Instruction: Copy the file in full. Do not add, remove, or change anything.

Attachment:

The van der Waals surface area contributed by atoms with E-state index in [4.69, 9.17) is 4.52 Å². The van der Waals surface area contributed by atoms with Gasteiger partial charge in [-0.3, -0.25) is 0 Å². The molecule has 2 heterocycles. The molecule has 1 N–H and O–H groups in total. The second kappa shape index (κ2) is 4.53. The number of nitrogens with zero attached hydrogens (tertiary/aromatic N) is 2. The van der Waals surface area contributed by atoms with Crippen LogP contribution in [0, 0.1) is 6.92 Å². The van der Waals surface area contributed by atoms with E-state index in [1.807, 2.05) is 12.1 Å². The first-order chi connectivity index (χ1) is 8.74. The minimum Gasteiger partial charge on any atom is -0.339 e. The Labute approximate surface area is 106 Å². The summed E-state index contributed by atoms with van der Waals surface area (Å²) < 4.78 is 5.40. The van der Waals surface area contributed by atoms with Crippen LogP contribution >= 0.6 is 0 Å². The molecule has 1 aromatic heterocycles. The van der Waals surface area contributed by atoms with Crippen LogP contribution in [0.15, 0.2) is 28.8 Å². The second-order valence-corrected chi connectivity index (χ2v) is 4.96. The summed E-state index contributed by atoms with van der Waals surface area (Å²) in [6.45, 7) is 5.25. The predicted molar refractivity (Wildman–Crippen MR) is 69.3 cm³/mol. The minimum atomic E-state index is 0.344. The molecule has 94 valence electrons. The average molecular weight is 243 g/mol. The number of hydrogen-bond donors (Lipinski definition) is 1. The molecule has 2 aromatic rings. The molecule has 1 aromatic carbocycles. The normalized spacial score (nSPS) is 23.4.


The van der Waals surface area contributed by atoms with E-state index in [4.69, 9.17) is 4.52 Å². The van der Waals surface area contributed by atoms with Gasteiger partial charge in [-0.3, -0.25) is 0 Å². The molecule has 2 heterocycles. The molecule has 1 N–H and O–H groups in total. The second kappa shape index (κ2) is 4.53. The number of nitrogens with zero attached hydrogens (tertiary/aromatic N) is 2. The van der Waals surface area contributed by atoms with Crippen LogP contribution in [0, 0.1) is 6.92 Å². The van der Waals surface area contributed by atoms with E-state index in [1.807, 2.05) is 12.1 Å². The first-order chi connectivity index (χ1) is 8.74. The minimum Gasteiger partial charge on any atom is -0.339 e. The Labute approximate surface area is 106 Å². The summed E-state index contributed by atoms with van der Waals surface area (Å²) < 4.78 is 5.40. The van der Waals surface area contributed by atoms with Crippen LogP contribution >= 0.6 is 0 Å². The molecule has 1 aromatic heterocycles. The van der Waals surface area contributed by atoms with Crippen LogP contribution in [0.15, 0.2) is 28.8 Å². The second-order valence-corrected chi connectivity index (χ2v) is 4.96. The summed E-state index contributed by atoms with van der Waals surface area (Å²) in [6.45, 7) is 5.25. The predicted molar refractivity (Wildman–Crippen MR) is 69.3 cm³/mol. The minimum atomic E-state index is 0.344. The molecule has 94 valence electrons. The average molecular weight is 243 g/mol. The number of hydrogen-bond donors (Lipinski definition) is 1. The molecule has 2 aromatic rings. The molecule has 1 aromatic carbocycles. The normalized spacial score (nSPS) is 23.4.